Make the most out of it. Do your best. Make it your career and take it seriously. Treat externship like a 3 month job interview. Do anything possible to get your foot in the door. I have taken 4 externs now from WCUI. I recently hired 2 students from WCUI and two other students that I used to teach in the lab.

7.  What do you like to do when you aren’t working?

I enjoy crafting, scrapbooking, party planning…even decorating the bulletin boards at work and making awards for staff. I have one son that is now 12, named Adam, who is about to start 8th grade. I love spending time with him as well as my husband - especially at our second home in Lake Havasu!

8.  What is one of your favorite memories from your time here at WCUI?

I had Dr. Baja for most of my classes and Dr. Emad for my intro classes. I felt very prepared for clinical work after having them as instructors. Dr. Emad made his classes fun and comfortable, even making the extra effort to know everyone on a personal level. He showed interest in my son and asked about him years later by name. I was impressed! Dr. Baha is a great teacher who puts his heart into it, and really cares about the students. I saw both instructors at the last PAC (Program Advisory Committee) meeting, and had fun reminiscing about my time at WCUI and giving my own suggestions for the school, including starting an EKG externship program.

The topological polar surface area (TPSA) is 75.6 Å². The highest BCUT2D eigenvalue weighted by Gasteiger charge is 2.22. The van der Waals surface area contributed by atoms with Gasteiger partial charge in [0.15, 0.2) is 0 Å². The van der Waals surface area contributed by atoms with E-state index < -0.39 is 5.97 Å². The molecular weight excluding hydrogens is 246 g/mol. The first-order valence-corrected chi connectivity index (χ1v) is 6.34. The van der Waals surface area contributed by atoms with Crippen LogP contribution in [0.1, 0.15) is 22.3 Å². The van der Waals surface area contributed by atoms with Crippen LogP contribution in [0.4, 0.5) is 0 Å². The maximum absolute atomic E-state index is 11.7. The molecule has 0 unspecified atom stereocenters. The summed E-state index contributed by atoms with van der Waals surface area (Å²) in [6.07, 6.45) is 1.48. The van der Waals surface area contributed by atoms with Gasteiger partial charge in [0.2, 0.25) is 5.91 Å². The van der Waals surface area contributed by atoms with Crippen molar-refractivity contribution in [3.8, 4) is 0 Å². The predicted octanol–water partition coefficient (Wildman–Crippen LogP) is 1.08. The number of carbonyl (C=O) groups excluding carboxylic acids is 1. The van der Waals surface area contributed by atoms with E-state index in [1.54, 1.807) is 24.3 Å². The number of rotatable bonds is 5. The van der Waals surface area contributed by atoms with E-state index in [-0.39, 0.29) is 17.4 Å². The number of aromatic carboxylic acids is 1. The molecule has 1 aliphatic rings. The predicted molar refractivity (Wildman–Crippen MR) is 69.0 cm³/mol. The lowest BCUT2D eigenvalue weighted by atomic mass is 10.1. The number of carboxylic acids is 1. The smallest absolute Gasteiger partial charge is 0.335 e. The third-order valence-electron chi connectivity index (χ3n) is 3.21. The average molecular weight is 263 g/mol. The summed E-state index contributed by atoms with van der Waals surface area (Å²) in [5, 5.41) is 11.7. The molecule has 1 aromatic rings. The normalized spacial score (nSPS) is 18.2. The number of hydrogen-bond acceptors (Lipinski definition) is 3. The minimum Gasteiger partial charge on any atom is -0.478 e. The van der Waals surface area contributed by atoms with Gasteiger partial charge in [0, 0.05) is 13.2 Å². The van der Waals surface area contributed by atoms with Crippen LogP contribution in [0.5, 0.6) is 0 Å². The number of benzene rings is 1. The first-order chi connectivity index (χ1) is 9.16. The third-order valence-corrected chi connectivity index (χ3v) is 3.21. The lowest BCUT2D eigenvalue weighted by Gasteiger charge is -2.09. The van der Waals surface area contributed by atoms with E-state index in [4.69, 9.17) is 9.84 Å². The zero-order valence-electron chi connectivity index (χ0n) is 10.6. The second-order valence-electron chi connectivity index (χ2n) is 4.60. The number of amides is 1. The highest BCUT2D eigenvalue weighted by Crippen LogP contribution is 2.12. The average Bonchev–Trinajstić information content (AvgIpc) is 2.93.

9.  Do you miss being a full time echo tech? 

Sometimes I miss the direct patient interaction that I had as well as the long talks I could have with patients while I scanned them.

10.  What makes you unique?

I don’t know if it makes me unique but the thing I am most proud of is starting the Definity project for contrast entirely on my own. I met with pharmaceutical reps, helped host pharmacy dinners with doctors and reps, and convinced staff how important it was to reduce the percentage of echo studies that doctors deemed “technically difficult”. We started using Definity contrast in January 2015, and were able to find a lot more pathology and get a better reading of many echo studies, which saves patients from possibly having to have additional tests done. We went from having about 40% technically difficult echoes to using contrast to get the percentage down significantly. I also assisted in training the techs and nurses in the administration of the contrast.

11.   What goals do you have for yourself in the field of ultrasound?

My ultimate goal is to get our echo department ICAEL accredited. This accreditation holds us to higher standards, is great for patient care, and makes staff stay true to following entire protocols and not skipping any steps. Overall, patient outcomes become better, and that is something we are always striving to accomplish.